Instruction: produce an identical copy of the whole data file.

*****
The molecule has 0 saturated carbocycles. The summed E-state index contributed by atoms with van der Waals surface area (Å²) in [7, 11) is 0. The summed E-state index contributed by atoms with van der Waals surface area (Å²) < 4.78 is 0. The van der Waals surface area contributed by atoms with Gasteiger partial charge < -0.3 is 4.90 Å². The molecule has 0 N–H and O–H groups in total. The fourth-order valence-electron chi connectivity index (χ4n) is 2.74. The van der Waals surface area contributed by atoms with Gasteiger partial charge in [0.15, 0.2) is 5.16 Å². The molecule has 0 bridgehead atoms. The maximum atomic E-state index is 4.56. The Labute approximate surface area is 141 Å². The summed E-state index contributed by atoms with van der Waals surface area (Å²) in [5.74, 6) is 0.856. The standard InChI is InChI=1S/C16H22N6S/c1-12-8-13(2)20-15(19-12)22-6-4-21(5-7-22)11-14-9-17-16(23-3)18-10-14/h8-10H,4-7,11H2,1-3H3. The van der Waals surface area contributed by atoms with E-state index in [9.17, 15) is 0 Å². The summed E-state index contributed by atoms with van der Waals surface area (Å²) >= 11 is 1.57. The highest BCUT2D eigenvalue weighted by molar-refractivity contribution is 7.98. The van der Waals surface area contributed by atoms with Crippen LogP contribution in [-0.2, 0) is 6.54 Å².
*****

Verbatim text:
The molecule has 0 saturated carbocycles. The summed E-state index contributed by atoms with van der Waals surface area (Å²) in [7, 11) is 0. The summed E-state index contributed by atoms with van der Waals surface area (Å²) < 4.78 is 0. The van der Waals surface area contributed by atoms with Gasteiger partial charge < -0.3 is 4.90 Å². The molecule has 0 N–H and O–H groups in total. The fourth-order valence-electron chi connectivity index (χ4n) is 2.74. The van der Waals surface area contributed by atoms with Gasteiger partial charge in [0.15, 0.2) is 5.16 Å². The molecule has 0 bridgehead atoms. The maximum atomic E-state index is 4.56. The Labute approximate surface area is 141 Å². The summed E-state index contributed by atoms with van der Waals surface area (Å²) in [5.74, 6) is 0.856. The standard InChI is InChI=1S/C16H22N6S/c1-12-8-13(2)20-15(19-12)22-6-4-21(5-7-22)11-14-9-17-16(23-3)18-10-14/h8-10H,4-7,11H2,1-3H3. The van der Waals surface area contributed by atoms with E-state index in [9.17, 15) is 0 Å². The summed E-state index contributed by atoms with van der Waals surface area (Å²) >= 11 is 1.57. The highest BCUT2D eigenvalue weighted by molar-refractivity contribution is 7.98. The van der Waals surface area contributed by atoms with Crippen LogP contribution in [-0.2, 0) is 6.54 Å².